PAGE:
Today marks exactly a year since Theresa May wrote a letter to Brussels triggering Article 50 of the Lisbon Treaty, which starts the two-year timetable for a country to quit the EU.
We are now halfway through that process, meaning there is only a year before Brexit officially takes place.
A lot has happened since Article 50 was triggered, including an election, multiple rounds of talks with the EU and two major breakthroughs.
But there’s still a long way to go, with Britain and Europe only now getting round to hammering out an agreement on how we will trade after Brexit.
So what do we know about how Britain will look outside the EU – and what details are still a mystery?
WHAT WE KNOW
We’ll be out in a year…
Britain will officially leave the EU at 11pm on March 29, 2019.
The date was set in the EU Withdrawal Bill, which passed the House of Commons three months ago.
From that point, the EU will be down to 27 members. British MEPs will leave the European Parliament and the UK will no longer have a representative on any of the main Brussels bodies.
This will be the point of no return – if Britain did decide to reverse Brexit, it would from this point have to reapply to join the EU.
…But things won’t look different at first
Britain and the EU have agreed that in the immediate aftermath of Brexit, there will be a 21-month “standstill” transition deal.
During that time, the UK will be treated as if we are still a member of the EU and will follow all European laws.
That means our borders will remain open to European migrants, we will be unable to strike new trade deals and we will be bound by strict rules on farming, fishing and other issues.
The transition deal was agreed last week in a bid to ensure businesses have enough time to prepare for life after Brexit.
The transition period will come to an end at midnight on January 1, 2021.
We’ll hand over billions after Brexit
As part of the “withdrawal agreement” struck in December, the UK has committed to give the EU a divorce payment of nearly £40billion.
The cash will go to pay for spending commitments made by the EU before Britain voted to leave – as well as ongoing costs such as pensions for British civil servants working in Brussels.
The Government insists the handout is much less than we would have to pay the EU if we had stayed a member.
EU migrants can stay in Britain – and vice versa
European migrants who are living in the UK can apply for “settled status”, a new programme which lets them keep the rights they have now for ever.
Brits living in other EU countries also get the same deal – ensuring that Brexit won’t affect their ability to stay in their adopted home.
Both sides are adamant that no one who has migrated from one European country to another will be harmed by Britain quitting the EU.
But free movement will stop in 2021
The Leave vote in 2016 was partly driven by a backlash against the open borders which have seen more than 3million European migrants settle in Britain.
So Theresa May has vowed to put an end to the free movement of people once we are no longer bound to European rules.
That means quitting the EU single market – because free movement is an integral part of it.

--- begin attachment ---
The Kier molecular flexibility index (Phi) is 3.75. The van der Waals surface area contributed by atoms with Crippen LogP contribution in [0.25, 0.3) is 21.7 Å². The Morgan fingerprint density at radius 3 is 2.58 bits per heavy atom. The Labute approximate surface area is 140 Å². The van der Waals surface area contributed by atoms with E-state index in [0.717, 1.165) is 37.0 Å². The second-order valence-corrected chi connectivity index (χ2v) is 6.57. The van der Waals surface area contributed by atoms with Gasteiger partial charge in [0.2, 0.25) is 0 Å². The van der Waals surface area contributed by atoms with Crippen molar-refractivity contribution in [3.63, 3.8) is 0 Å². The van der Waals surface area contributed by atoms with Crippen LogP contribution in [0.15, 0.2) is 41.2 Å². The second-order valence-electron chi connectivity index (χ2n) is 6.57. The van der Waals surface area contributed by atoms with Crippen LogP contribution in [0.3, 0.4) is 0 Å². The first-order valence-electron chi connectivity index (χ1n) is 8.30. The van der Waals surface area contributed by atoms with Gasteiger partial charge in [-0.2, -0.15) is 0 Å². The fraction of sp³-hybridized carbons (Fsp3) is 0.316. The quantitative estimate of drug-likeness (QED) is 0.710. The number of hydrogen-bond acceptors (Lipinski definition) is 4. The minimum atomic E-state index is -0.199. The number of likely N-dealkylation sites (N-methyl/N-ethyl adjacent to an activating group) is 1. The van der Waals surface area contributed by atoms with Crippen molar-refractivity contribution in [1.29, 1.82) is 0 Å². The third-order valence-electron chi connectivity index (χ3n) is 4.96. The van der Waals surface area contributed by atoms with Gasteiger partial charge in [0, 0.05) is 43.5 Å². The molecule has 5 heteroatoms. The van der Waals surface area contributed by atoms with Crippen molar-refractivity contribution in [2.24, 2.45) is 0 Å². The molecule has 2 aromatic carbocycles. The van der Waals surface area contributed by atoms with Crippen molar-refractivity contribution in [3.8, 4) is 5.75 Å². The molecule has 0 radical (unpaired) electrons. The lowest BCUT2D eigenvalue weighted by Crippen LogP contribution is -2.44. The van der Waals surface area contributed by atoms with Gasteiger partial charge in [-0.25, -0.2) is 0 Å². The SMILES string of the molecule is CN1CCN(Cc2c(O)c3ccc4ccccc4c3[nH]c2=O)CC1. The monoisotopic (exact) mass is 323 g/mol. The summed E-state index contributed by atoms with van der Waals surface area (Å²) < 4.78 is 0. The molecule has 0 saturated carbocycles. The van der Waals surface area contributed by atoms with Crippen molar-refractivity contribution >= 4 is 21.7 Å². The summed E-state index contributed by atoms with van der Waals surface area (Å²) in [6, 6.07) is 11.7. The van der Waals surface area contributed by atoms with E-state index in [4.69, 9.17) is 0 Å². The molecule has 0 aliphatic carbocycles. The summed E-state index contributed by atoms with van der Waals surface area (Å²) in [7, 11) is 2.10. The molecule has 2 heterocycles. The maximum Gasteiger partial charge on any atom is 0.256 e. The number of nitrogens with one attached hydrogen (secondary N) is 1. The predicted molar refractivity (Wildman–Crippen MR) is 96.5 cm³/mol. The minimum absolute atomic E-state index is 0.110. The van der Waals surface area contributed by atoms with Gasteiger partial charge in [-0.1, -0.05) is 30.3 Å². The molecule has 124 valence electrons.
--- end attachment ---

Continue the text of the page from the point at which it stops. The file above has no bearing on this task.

We’ll strike trade deals around the world
The Prime Minister has also committed to quitting the EU’s customs union after Brexit – despite calls from Labour to stay in it.
Leaving the customs union will allow Britain to cut trade deals with other countries, such as the US and Asia’s economic giants.
American and Australian officials have already pledged to strike agreements with the UK as soon as possible.
WHAT WE DON’T KNOW
Will we get a trade deal?
Negotiators on both sides insist that Britain and the EU will be able to strike a free trade deal within the next year.
But the UK Government is still working on plans to limit the damage if we end up crashing out with no deal.
And some sceptics insist a year is not enough to get a comprehensive economic agreement.
If there is no deal, huge tariffs will be slapped on goods passing between Britain and the continent.
What’s happening with Northern Ireland?
Both the UK and Brussels have committed to keeping the border between Northern Ireland and the Republic of Ireland open after Brexit.
Theresa May has also ruled out any customs checks between Northern Ireland and mainland Britain.
Neither side has explained how this will work – because if the two sides of the border have different standards for goods, then in theory all trucks crossing from one country to the other will need to be inspected.
Ministers insist they can use modern technology to register crossing digitally – but eurocrats claim it would be simpler for Northern Ireland just to remain part of the customs union.
How many EU rules will we keep?
Britain has proposed a system of “managed divergence” – meaning we will keep EU rules in some areas to help trade flow smoothly, but set our own regulations on other matters.
But it’s still not clear exactly which sectors of the economy will fall in which basket.
Brussels has suggested that it we veer too far from European laws, we won’t be able to trade freely, but Brexiteers led by Boris Johnson are adamant we must be able to set our own legal regime.
What will the new travel rules be?
The end of free movement will make it harder for Brits to travel to, and work on, the continent.
It’s highly unlikely that we will need visas to visit European countries – meaning tourists going on short trips should be unaffected.
But the new rules could prevent British people from going to work in the EU unless they already have a firm job offer and have been granted permission by the country they want to move to.
And they could also stop pensioners from the UK moving to countries like Spain or France to retire, as happens at the moment.
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